Clarke & Sampson Blog

When the Storm Hits: During and After Safety

Posted by Trent Tuttle

Jul 6, 2015 10:24:18 AM

    

During Thunderstorms and Lightning

If thunderstorms and lightning are occurring in your area, you should do the following:

  • Use a battery-operated National Oceanic and Atmospheric Administration (NOAA) Weather Radio for updates from local officials.
  • Avoid contact with corded phones and devices, including those plugged into electrical outlets for recharging. Cordless and wireless phones not connected to wall outlets are safe to use.
  • Avoid contact with electrical equipment or cords. Unplug appliances and other electrical items, such as computers, and turn off air conditioners. Power surges from lightning can cause serious damage.
  • Avoid contact with plumbing. Do not wash your hands, do not take a shower, do not wash dishes and do not do laundry. Plumbing and bathroom fixtures can conduct electricity.
  • Stay away from windows and doors, and stay off porches.
  • Do not lie on concrete floors and do not lean against concrete walls.
  • Avoid natural lightning rods such as tall, isolated trees in open areas.
  • Avoid hilltops, open fields, the beach and boats on the water.
  • Take shelter in a sturdy building. Avoid isolated sheds or other small structures in open areas.
  • Avoid contact with anything metal, such as tractors, farm equipment, motorcycles, golf carts, golf clubs and bicycles.
  • If you are driving, try to safely exit the roadway and park. Stay in the vehicle and turn on the emergency flashers until the heavy rain ends. Avoid touching metal or other surfaces that conduct electricity in and outside the vehicle.

Lightning Safety When Outdoors

If you are:

Then:

In a forest

Seek shelter in a low area under a thick growth of small trees.

In an open area

Go to a low place such as a ravine or valley. Be alert for flash floods.

On open water

Get to land and find shelter immediately.

Anywhere you feel your hair stand on end (which indicates that lightning is about to strike)

Squat low to the ground on the balls of your feet. Place your hands over your ears and your head between your knees. Make yourself the smallest target possible and minimize your contact with the ground. DO NOT lie flat on the ground.

Know the Terms

Familiarize yourself with these terms that help identify a thunderstorm hazard:

·Severe thunderstorm watch - Tells you when and where severe thunderstorms are likely to occur. Watch the sky and stay tuned to NOAA Weather Radio, commercial radio or television for information.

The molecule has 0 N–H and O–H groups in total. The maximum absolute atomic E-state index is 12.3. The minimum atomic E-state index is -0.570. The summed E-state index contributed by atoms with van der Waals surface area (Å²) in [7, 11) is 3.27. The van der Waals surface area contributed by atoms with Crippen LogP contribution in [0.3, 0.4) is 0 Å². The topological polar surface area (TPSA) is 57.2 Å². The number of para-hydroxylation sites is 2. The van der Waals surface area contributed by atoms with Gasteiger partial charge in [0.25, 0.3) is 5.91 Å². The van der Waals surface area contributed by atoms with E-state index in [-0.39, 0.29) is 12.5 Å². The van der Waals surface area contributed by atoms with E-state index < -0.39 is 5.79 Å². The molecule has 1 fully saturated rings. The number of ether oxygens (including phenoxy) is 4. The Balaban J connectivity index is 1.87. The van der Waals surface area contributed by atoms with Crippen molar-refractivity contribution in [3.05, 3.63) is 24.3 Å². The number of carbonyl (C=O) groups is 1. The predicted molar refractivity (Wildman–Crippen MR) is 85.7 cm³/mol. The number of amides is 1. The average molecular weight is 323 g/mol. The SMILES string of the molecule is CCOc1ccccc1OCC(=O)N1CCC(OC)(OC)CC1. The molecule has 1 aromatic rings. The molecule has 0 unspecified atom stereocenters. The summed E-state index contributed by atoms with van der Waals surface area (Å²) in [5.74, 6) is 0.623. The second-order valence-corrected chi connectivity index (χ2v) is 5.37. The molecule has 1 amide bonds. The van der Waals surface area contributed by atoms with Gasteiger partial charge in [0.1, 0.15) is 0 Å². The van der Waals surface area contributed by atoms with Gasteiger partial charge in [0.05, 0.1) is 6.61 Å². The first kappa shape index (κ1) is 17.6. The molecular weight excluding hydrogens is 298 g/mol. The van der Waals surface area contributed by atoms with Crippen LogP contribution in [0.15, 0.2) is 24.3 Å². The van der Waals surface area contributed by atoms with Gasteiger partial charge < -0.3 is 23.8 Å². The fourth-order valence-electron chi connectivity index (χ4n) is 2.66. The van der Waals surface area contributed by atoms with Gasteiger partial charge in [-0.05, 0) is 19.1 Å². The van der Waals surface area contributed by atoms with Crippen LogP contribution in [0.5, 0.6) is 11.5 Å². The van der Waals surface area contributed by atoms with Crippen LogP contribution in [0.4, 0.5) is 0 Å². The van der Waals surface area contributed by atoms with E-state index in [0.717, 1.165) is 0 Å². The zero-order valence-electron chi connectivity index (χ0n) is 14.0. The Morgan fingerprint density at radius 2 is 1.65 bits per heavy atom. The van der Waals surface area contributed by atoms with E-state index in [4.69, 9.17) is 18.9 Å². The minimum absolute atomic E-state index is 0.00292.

·Severe thunderstorm warning - Issued when severe weather has been reported by spotters or indicated by radar. Warnings indicate imminent danger to life and property to those in the path of the storm.

 

After a Thunderstorm or Lightning Strike

If lightning strikes you or someone you know, call 911 for medical assistance as soon as possible. The following are things you should check when you attempt to give aid to a victim of lightning:

  • Breathing - if breathing has stopped, begin mouth-to-mouth resuscitation.
  • Heartbeat - if the heart has stopped, administer CPR.
  • Pulse - if the victim has a pulse and is breathing, look for other possible injuries. Check for burns where the lightning entered and left the body. Be alert for nervous system damage, broken bones and loss of hearing and eyesight.

After the storm passes, remember the following:

  • Never drive through a flooded roadway. Water can damage your vehicle and poses a drowning hazard.
  • Continue to listen to a NOAA Weather Radio or to local radio and television stations for updated information or instructions, as access to roads or some parts of the community may be blocked.
  • Help people who may require special assistance, such as infants, children and the elderly or those with access or functional needs.
  • Stay away from downed power lines and report them immediately.
  • Watch your animals closely. Keep them under your direct control.

In addition to insuring your home, Clarke & Sampson, Inc. is committed to helping you and your loved ones stay safe when disaster strikes. If you would like more information on developing a family emergency plan or building a disaster supply kit, please contact us at (703) 683-6601 or click the button below.

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